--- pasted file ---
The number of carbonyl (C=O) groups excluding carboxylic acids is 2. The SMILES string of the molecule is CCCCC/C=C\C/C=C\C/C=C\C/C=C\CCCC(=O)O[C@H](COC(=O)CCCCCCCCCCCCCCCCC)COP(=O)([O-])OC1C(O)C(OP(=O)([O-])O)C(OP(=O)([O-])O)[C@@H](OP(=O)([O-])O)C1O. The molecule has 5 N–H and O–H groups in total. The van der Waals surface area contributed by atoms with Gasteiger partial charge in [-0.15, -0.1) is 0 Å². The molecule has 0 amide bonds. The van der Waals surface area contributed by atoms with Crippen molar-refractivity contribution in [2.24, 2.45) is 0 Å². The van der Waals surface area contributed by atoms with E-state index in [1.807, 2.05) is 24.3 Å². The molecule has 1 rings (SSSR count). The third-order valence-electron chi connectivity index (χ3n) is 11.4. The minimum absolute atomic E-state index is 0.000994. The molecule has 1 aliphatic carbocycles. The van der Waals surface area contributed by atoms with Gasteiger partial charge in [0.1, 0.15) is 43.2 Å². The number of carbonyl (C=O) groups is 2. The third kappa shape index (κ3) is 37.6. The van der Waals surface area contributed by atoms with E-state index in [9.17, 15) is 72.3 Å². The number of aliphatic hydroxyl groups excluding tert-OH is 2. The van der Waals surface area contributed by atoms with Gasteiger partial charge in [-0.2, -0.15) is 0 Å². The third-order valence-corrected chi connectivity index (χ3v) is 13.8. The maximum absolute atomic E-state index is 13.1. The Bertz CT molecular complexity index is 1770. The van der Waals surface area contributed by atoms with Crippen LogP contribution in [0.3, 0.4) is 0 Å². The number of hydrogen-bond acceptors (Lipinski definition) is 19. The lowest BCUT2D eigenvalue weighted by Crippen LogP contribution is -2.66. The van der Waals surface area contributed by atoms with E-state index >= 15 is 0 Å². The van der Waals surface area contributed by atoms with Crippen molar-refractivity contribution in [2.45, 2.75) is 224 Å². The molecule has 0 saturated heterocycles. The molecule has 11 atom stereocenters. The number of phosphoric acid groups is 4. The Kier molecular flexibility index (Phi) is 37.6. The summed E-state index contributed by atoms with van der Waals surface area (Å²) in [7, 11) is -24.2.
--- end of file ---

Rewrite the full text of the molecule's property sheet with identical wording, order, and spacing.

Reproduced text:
The number of carbonyl (C=O) groups excluding carboxylic acids is 2. The SMILES string of the molecule is CCCCC/C=C\C/C=C\C/C=C\C/C=C\CCCC(=O)O[C@H](COC(=O)CCCCCCCCCCCCCCCCC)COP(=O)([O-])OC1C(O)C(OP(=O)([O-])O)C(OP(=O)([O-])O)[C@@H](OP(=O)([O-])O)C1O. The molecule has 5 N–H and O–H groups in total. The van der Waals surface area contributed by atoms with Gasteiger partial charge in [-0.15, -0.1) is 0 Å². The molecule has 0 amide bonds. The van der Waals surface area contributed by atoms with Crippen molar-refractivity contribution in [2.24, 2.45) is 0 Å². The van der Waals surface area contributed by atoms with E-state index in [1.807, 2.05) is 24.3 Å². The molecule has 1 rings (SSSR count). The third-order valence-electron chi connectivity index (χ3n) is 11.4. The minimum absolute atomic E-state index is 0.000994. The molecule has 1 aliphatic carbocycles. The van der Waals surface area contributed by atoms with Gasteiger partial charge in [0.1, 0.15) is 43.2 Å². The number of carbonyl (C=O) groups is 2. The third kappa shape index (κ3) is 37.6. The van der Waals surface area contributed by atoms with E-state index in [9.17, 15) is 72.3 Å². The number of aliphatic hydroxyl groups excluding tert-OH is 2. The van der Waals surface area contributed by atoms with Gasteiger partial charge in [-0.2, -0.15) is 0 Å². The third-order valence-corrected chi connectivity index (χ3v) is 13.8. The maximum absolute atomic E-state index is 13.1. The Bertz CT molecular complexity index is 1770. The van der Waals surface area contributed by atoms with Crippen LogP contribution in [0.3, 0.4) is 0 Å². The number of hydrogen-bond acceptors (Lipinski definition) is 19. The lowest BCUT2D eigenvalue weighted by Crippen LogP contribution is -2.66. The van der Waals surface area contributed by atoms with E-state index >= 15 is 0 Å². The van der Waals surface area contributed by atoms with Crippen molar-refractivity contribution in [2.45, 2.75) is 224 Å². The molecule has 0 saturated heterocycles. The molecule has 11 atom stereocenters. The number of phosphoric acid groups is 4. The Kier molecular flexibility index (Phi) is 37.6. The summed E-state index contributed by atoms with van der Waals surface area (Å²) in [7, 11) is -24.2.